Miles McBride

Knicks Reportedly Offered Fournier, Toppin, Five First-Rounders For Mitchell

Since re-engaging with the Jazz in trade talks, the Knicks have made an offer for guard Donovan Mitchell that includes Evan Fournier, Obi Toppin, and five first-round picks, according to Shams Charania and Tony Jones of The Athletic.

According to The Athletic’s duo, two of the five first-round picks the Knicks offered were unprotected. Those two picks would have to be New York’s own, since all the extra first-rounders the team has acquired from other clubs have some form of protections on them.

Charania and Jones also report that New York’s offer included “additional salary.” The Knicks would have to add at least one player to Fournier and Toppin in order to match Mitchell’s $30.35MM cap hit — Miles McBride and Cam Reddish are perhaps the most likely candidates to be that additional player.

A report in mid-July, when the Jazz and Knicks first engaged in serious discussions about Mitchell, indicated that Utah was seeking six first-round picks, plus young players like Quentin Grimes and Immanuel Quickley, in exchange for the All-Star guard.

New York appears to have moved toward closing that gap, but Utah will presumably continue to haggle over the protections on the picks as well as the young Knicks players included in the return. The Jazz would probably also rather acquire Derrick Rose and his expiring contract for salary-matching purposes than Fournier and his multiyear deal, but could relent on that point if most of the rest of their asking price is met.

Mitchell remains under contract for at least three more seasons with a player option for 2025/26 and reportedly hasn’t made a trade request, so Utah has conveyed no urgency to move him. However, if the Jazz can secure a return that matches or exceeds the one they got for Rudy Gobert earlier this summer, the expectation is that they’ll pull the trigger.

Atlantic Notes: McBride, Randle, Stevens, Tucker

The addition of Jalen Brunson could make playing time scarce for Miles McBride but he’s trying to remain confident, Zach Braziler of the New York Post writes. The 2021 second-round pick played in 40 games last season and projects as the Knicks’ third-string point guard behind Brunson and Derrick Rose. “Doing whatever I can to be on the floor [is my mindset],” he said. “If that means making shots, bringing the ball up, finding the open man, playing defense, I’m doing anything I can to be on the floor.”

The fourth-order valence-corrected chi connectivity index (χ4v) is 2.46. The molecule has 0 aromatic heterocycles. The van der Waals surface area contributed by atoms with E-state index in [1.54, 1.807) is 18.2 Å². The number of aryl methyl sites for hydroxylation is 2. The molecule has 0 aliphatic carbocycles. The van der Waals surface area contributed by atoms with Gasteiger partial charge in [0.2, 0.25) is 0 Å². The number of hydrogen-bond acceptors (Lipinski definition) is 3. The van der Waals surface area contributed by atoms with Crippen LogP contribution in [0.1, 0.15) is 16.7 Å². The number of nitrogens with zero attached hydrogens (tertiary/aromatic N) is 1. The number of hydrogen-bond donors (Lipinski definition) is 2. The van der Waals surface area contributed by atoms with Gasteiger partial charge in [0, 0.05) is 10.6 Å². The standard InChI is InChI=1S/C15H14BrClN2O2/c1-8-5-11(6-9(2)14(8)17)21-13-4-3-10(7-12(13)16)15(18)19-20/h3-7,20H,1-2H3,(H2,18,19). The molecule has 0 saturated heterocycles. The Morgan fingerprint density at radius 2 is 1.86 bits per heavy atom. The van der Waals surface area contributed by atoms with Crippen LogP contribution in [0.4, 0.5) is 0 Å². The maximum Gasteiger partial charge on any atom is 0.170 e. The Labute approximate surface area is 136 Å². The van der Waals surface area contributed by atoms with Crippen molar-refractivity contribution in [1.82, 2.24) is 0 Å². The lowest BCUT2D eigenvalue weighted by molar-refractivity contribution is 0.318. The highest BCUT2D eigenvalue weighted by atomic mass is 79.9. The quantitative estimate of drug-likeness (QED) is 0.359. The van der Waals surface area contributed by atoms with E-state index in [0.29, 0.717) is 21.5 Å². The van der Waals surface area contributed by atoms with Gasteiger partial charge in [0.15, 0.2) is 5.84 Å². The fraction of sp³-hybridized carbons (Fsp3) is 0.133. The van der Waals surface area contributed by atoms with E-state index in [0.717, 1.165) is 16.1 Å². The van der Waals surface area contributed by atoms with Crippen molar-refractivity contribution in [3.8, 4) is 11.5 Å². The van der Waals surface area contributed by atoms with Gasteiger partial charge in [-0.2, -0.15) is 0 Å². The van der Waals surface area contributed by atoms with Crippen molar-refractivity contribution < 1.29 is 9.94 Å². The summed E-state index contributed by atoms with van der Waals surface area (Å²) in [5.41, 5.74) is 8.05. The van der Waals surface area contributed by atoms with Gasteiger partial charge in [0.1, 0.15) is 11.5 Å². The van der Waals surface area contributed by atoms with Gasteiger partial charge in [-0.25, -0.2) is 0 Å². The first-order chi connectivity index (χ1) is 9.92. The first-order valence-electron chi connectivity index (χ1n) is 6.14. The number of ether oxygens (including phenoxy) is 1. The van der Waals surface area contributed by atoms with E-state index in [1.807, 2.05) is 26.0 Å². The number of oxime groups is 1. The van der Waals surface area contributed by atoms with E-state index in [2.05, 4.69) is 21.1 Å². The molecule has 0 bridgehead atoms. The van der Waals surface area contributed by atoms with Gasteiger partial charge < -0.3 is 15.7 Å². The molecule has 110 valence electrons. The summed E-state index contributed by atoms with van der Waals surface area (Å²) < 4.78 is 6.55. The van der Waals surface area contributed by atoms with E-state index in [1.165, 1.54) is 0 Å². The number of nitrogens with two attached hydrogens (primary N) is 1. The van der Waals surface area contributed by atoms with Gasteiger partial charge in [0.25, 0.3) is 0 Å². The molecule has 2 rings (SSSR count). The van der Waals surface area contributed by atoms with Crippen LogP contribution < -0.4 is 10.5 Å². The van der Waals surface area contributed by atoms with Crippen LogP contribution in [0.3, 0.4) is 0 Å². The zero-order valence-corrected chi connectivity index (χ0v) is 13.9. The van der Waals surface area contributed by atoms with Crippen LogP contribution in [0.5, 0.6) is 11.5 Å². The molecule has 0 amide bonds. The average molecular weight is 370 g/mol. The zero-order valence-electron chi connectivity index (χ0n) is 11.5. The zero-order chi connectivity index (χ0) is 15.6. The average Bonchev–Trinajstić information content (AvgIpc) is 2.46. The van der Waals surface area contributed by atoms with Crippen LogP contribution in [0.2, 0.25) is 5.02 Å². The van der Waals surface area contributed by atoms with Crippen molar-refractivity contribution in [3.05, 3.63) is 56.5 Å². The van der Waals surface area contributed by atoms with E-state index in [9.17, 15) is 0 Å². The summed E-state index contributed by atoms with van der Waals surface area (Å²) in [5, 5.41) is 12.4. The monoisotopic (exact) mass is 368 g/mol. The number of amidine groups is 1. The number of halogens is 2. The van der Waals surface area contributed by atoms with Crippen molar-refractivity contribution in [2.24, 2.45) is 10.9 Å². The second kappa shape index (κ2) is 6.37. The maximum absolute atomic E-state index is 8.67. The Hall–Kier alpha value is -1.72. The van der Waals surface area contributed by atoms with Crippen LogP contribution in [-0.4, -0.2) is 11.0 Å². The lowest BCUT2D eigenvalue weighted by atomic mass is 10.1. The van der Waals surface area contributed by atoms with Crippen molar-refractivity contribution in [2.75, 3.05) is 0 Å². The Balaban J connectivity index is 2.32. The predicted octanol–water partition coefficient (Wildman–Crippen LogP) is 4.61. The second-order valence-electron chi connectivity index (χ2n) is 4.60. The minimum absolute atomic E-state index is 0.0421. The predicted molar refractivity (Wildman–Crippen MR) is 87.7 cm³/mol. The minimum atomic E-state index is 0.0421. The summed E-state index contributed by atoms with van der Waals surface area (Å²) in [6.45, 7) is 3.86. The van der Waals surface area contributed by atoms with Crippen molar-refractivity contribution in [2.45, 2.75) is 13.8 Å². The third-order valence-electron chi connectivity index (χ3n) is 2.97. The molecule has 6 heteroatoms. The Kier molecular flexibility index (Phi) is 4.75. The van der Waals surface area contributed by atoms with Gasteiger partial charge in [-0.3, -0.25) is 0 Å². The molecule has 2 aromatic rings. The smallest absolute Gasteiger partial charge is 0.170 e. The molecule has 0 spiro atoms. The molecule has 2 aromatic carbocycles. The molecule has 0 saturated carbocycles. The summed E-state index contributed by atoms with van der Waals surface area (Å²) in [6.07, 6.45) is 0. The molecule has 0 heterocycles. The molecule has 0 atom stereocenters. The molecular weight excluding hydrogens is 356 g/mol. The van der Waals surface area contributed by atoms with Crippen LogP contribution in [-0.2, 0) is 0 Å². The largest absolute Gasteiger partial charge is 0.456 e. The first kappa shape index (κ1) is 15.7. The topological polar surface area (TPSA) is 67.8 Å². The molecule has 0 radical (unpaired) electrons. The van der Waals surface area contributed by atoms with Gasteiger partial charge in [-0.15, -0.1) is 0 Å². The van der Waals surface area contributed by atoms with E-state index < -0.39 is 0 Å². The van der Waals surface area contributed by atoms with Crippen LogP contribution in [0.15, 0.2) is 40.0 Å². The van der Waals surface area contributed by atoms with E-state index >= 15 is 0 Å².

We have more from the Atlantic Division:

  • Julius Randle showed his leadership by inviting young players Jericho Sims and Feron Hunt to summer weight and cardio sessions in Dallas, Stefan Bondy of the New York Daily News notes. “It was cool. He wanted me to come down, so I said, ‘Hey, he’s a big-time player, why not get close to him, build that relationship,’” Sims said. Randle is trying to improve an image that was tarnished during a disappointing season for him and the Knicks. He’s at the beginning of a four-year extension.
  • Brad Stevens is happy with his current status as the Celtics’ top executive but he’s not ruling out coaching again someday, as he told Steve Bulpett of “I’ve enjoyed both roles I’ve been in. I love the people I’ve worked with in both roles, and my family loves it, so, yeah, we’re really happy,” he said. “I’m not going to try to predict the future. I have no idea. No idea. I don’t know if I’d ever coach again. We’ll see.”
  • Toughness, durability and 3-point shooting are among the attributes that P.J. Tucker brings to the Sixers. Kyle Neubeck of breaks down all the aspects of Tucker’s game and the intangibles he adds to the table as the veteran forward transitions from one Eastern Conference contender to another.

Knicks Notes: Thibodeau, Randle, Robinson, Fournier

In a rare media appearance, Knicks president of basketball operations Leon Rose spoke to MSG Network’s Mike Breen over the weekend about the state of the franchise, head coach Tom Thibodeau, and forward Julius Randle, among other topics. Rose acknowledged it was a “disappointing” season in New York, but expressed confidence that the team’s long-term plan is on track.